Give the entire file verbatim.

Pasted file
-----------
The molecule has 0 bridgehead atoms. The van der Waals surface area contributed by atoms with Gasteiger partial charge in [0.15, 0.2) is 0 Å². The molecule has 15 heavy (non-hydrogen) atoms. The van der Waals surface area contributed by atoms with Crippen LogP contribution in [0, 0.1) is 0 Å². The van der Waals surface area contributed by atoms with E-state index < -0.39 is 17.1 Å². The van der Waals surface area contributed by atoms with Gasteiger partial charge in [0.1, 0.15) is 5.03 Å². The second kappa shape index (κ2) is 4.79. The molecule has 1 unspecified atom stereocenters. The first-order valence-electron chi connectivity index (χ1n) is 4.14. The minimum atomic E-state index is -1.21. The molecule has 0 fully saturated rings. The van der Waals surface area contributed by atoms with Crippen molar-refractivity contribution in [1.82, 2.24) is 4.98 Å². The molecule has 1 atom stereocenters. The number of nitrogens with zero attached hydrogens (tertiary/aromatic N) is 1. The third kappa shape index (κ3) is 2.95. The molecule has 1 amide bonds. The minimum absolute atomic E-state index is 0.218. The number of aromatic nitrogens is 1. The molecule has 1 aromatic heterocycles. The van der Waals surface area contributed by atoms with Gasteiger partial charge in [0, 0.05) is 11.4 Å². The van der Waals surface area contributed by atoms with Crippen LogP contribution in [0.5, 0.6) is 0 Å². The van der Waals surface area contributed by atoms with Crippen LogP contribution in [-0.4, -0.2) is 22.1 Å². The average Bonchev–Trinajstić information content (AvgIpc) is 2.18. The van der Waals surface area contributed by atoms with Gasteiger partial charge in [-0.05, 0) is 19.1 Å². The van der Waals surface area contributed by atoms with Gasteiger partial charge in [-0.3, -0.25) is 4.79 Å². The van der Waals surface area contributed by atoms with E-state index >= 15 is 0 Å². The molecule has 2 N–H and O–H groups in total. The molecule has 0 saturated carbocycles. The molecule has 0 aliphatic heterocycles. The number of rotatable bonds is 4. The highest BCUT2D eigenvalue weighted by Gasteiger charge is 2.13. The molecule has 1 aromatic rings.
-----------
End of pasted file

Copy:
The molecule has 0 bridgehead atoms. The van der Waals surface area contributed by atoms with Gasteiger partial charge in [0.15, 0.2) is 0 Å². The molecule has 15 heavy (non-hydrogen) atoms. The van der Waals surface area contributed by atoms with Crippen LogP contribution in [0, 0.1) is 0 Å². The van der Waals surface area contributed by atoms with E-state index < -0.39 is 17.1 Å². The van der Waals surface area contributed by atoms with Gasteiger partial charge in [0.1, 0.15) is 5.03 Å². The second kappa shape index (κ2) is 4.79. The molecule has 1 unspecified atom stereocenters. The first-order valence-electron chi connectivity index (χ1n) is 4.14. The minimum atomic E-state index is -1.21. The molecule has 0 fully saturated rings. The van der Waals surface area contributed by atoms with Crippen molar-refractivity contribution in [1.82, 2.24) is 4.98 Å². The molecule has 1 atom stereocenters. The number of nitrogens with zero attached hydrogens (tertiary/aromatic N) is 1. The third kappa shape index (κ3) is 2.95. The molecule has 1 amide bonds. The minimum absolute atomic E-state index is 0.218. The number of aromatic nitrogens is 1. The molecule has 1 aromatic heterocycles. The van der Waals surface area contributed by atoms with Gasteiger partial charge in [0, 0.05) is 11.4 Å². The van der Waals surface area contributed by atoms with Crippen LogP contribution in [0.5, 0.6) is 0 Å². The van der Waals surface area contributed by atoms with Crippen LogP contribution in [-0.4, -0.2) is 22.1 Å². The average Bonchev–Trinajstić information content (AvgIpc) is 2.18. The van der Waals surface area contributed by atoms with Gasteiger partial charge in [-0.05, 0) is 19.1 Å². The van der Waals surface area contributed by atoms with Gasteiger partial charge in [-0.3, -0.25) is 4.79 Å². The van der Waals surface area contributed by atoms with E-state index >= 15 is 0 Å². The molecule has 2 N–H and O–H groups in total. The molecule has 0 saturated carbocycles. The molecule has 0 aliphatic heterocycles. The number of rotatable bonds is 4. The highest BCUT2D eigenvalue weighted by Gasteiger charge is 2.13. The molecule has 1 aromatic rings.